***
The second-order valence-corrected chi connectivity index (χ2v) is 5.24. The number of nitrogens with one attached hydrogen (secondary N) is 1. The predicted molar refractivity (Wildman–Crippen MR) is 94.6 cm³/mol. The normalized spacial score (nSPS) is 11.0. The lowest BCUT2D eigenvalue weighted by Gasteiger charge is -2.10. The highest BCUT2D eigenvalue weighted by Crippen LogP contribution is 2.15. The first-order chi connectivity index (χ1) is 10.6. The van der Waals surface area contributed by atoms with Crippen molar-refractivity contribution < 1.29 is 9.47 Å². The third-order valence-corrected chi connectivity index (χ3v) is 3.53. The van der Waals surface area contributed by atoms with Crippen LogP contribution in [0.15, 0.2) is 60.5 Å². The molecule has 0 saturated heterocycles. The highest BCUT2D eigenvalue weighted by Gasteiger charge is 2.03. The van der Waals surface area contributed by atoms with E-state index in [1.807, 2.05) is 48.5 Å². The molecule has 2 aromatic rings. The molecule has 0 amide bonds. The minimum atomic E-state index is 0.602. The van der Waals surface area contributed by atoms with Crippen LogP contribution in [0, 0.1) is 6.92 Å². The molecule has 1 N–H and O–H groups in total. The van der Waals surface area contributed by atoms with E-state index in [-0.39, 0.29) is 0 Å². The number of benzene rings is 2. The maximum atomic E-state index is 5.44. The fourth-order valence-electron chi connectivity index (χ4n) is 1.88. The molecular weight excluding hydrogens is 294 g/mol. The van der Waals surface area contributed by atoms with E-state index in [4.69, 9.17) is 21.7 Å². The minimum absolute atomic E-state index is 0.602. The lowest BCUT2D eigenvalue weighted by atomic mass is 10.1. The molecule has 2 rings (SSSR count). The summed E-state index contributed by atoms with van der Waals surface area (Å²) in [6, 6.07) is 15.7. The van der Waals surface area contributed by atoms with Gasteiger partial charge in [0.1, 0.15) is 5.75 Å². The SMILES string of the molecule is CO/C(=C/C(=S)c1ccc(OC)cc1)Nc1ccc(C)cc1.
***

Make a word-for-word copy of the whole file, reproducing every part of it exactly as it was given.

The second-order valence-corrected chi connectivity index (χ2v) is 5.24. The number of nitrogens with one attached hydrogen (secondary N) is 1. The predicted molar refractivity (Wildman–Crippen MR) is 94.6 cm³/mol. The normalized spacial score (nSPS) is 11.0. The lowest BCUT2D eigenvalue weighted by Gasteiger charge is -2.10. The highest BCUT2D eigenvalue weighted by Crippen LogP contribution is 2.15. The first-order chi connectivity index (χ1) is 10.6. The van der Waals surface area contributed by atoms with Crippen molar-refractivity contribution < 1.29 is 9.47 Å². The third-order valence-corrected chi connectivity index (χ3v) is 3.53. The van der Waals surface area contributed by atoms with Crippen LogP contribution in [0.15, 0.2) is 60.5 Å². The molecule has 0 saturated heterocycles. The highest BCUT2D eigenvalue weighted by Gasteiger charge is 2.03. The van der Waals surface area contributed by atoms with E-state index in [1.807, 2.05) is 48.5 Å². The molecule has 2 aromatic rings. The molecule has 0 amide bonds. The minimum atomic E-state index is 0.602. The van der Waals surface area contributed by atoms with Crippen LogP contribution in [0, 0.1) is 6.92 Å². The molecule has 1 N–H and O–H groups in total. The van der Waals surface area contributed by atoms with E-state index in [-0.39, 0.29) is 0 Å². The number of benzene rings is 2. The maximum atomic E-state index is 5.44. The fourth-order valence-electron chi connectivity index (χ4n) is 1.88. The molecular weight excluding hydrogens is 294 g/mol. The van der Waals surface area contributed by atoms with E-state index in [4.69, 9.17) is 21.7 Å². The minimum absolute atomic E-state index is 0.602. The lowest BCUT2D eigenvalue weighted by atomic mass is 10.1. The molecule has 2 rings (SSSR count). The summed E-state index contributed by atoms with van der Waals surface area (Å²) in [6, 6.07) is 15.7. The van der Waals surface area contributed by atoms with Gasteiger partial charge in [0.1, 0.15) is 5.75 Å². The SMILES string of the molecule is CO/C(=C/C(=S)c1ccc(OC)cc1)Nc1ccc(C)cc1.